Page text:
Kayla gets this week off, so your humble editor will once again tackle the exciting world of science. This week we start our post-Thanksgiving hangover by digesting some turkey facts and news. We find out that the second man on the moon is no fan of Orion, check out Cassini’s latest vacation photos from Saturn, check in on the now back online LHC, and finish off with a ringing video of the week and chrome gadget of the week.
Yesterday on Thanksgiving, astronauts aboard the Space shuttle Atlantis checked their pantry for the usual astronaut food, but instead found turkey dinners awaiting them. The surprise meals were made up of smoked and irradiated turkey, along with pouches of candied yams and freeze-dried cornbread stuffing and green beans — just add water! A NASA spokesman told AP that the meals were snuck on board by the crew of the International Space Station before Atlantis departed Wednesday. More info at AP.
Speaking of turkeys, the Discovery Channel has some facts about turkeys for you to ponder with your leftovers…
Buzz doesn’t like Orion
The second man on the moon, Buzz Aldrin, doesn’t pull punches (catch this video of him punching a "moon hoaxer"). Buzz has taken a look at the Orion project, which will be replacing the Shuttle fleet with a return to old school capsules, and he doesn’t like what he sees. In a new editorial titled "In Search of a Real Spaceship", Buzz notes:
Space capsules? That’s right, instead of following the Shuttles with something as capable – something that can guarantee American space leadership – we’re going to race China, India, and Russia in a competition to build a limited and ungainly spacecraft that America retired a generation ago. And guess what? It will take another seven years before the NASA Orion capsule is ready to ferry astronauts. And that’s on top of the five years we’ve already spent designing the thing. Seven more years, when we went from Mercury through Gemini to Apollo in less than five (the first unmanned Apollo test flights began even before Gemini carried astronauts, for Pete’s sake). And it will cost the taxpayers, oh more than $50 billion for these Orion capsules and their booster rockets! Washington, we don’t have liftoff..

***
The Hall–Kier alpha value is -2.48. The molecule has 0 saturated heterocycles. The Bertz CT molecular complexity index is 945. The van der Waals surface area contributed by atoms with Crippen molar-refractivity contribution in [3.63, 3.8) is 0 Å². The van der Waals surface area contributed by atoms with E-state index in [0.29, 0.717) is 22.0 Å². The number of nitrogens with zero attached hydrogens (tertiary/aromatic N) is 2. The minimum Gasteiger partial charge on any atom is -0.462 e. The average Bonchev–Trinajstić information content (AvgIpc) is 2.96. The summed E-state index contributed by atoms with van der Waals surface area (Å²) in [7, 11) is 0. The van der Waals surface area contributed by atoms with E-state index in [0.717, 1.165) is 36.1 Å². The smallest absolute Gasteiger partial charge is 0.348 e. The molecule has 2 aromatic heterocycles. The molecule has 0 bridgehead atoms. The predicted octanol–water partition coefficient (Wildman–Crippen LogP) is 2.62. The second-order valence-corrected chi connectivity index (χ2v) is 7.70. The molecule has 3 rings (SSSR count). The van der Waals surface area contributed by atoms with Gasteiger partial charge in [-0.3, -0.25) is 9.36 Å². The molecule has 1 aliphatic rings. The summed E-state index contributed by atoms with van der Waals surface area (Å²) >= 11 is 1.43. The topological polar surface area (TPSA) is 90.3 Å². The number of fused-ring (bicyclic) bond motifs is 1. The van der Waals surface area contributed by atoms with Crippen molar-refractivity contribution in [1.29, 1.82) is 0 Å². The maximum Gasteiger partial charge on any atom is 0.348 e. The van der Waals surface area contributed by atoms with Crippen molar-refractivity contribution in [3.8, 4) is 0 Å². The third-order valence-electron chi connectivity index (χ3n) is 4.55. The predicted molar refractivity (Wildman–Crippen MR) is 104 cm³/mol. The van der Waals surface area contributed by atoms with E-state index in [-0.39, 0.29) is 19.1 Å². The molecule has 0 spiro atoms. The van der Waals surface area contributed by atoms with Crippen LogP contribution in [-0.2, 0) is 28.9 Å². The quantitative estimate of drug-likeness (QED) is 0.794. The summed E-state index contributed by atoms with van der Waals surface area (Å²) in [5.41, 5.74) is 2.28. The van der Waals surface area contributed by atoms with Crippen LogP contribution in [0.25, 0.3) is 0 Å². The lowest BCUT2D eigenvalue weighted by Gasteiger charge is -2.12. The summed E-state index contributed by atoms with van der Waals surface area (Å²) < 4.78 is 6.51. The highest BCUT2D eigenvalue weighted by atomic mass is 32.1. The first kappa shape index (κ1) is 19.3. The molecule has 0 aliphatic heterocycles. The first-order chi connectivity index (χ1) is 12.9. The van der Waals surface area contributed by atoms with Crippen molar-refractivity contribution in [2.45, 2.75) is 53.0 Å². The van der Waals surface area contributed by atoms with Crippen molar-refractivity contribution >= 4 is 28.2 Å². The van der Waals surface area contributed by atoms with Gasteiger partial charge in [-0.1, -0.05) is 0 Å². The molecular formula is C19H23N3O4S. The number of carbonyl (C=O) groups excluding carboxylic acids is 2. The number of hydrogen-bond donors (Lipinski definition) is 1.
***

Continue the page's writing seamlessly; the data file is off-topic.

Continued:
Navy divers practice recovery on new Orion capsules – Buzz thinks this is no way for a 21st century astronaut to land
Saturn’s Aurora movie + Enceladus Geysers
The Cassini spacecraft in orbit around Saturn has had a busy week. On November 21st it buzzed Saturn’s moon Enceladus again (from just 2000km above the surface), and got some spectacular images of the moon. The icy moon revealed what appears to be some ideal locations for skiing, and caught some of those geysers in action as well. All the images are available at ciclops.org. And on the 24th Ciclops released a movie showing the aurora effect from Saturn’s north poll. Again, check it out at ciclops.org.
Cassini continues to be one of the coolest cameramen spots in the solar system
LHC Colliding Protons Again
Last Friday, for the first time since September 2008, the Large Hadron Collider (LHC) went back online and circulated a beam of protons around the 17 mile-long ring of supercooled electromagnets. On Monday it was reported that the first proton collisions had occurred, which Discovery notes "weren’t expected for another two weeks." Once again, the LHC is functioning as the world’s most advanced particle collider. Now the work of hunting for the elusive Higgs boson (aka ‘the god particle’) can begin in earnest. More at Discovery.com.
LHC one step closer to answers…or Armageddon…whichever you prefer
Video of the week: The Earth with Rings
3D artist Roy Prol decided to take a look at what the Earth would appear like if it had Saturn-like rings (from Space and from various spots on the surface).
Gadget of the Week: Google Chrome
The following video shows off how Google’s new ‘Chrome’ operating system, combined with their ‘Chrome’ browser can revolutionize computers, especially those ‘netbook’ type devices.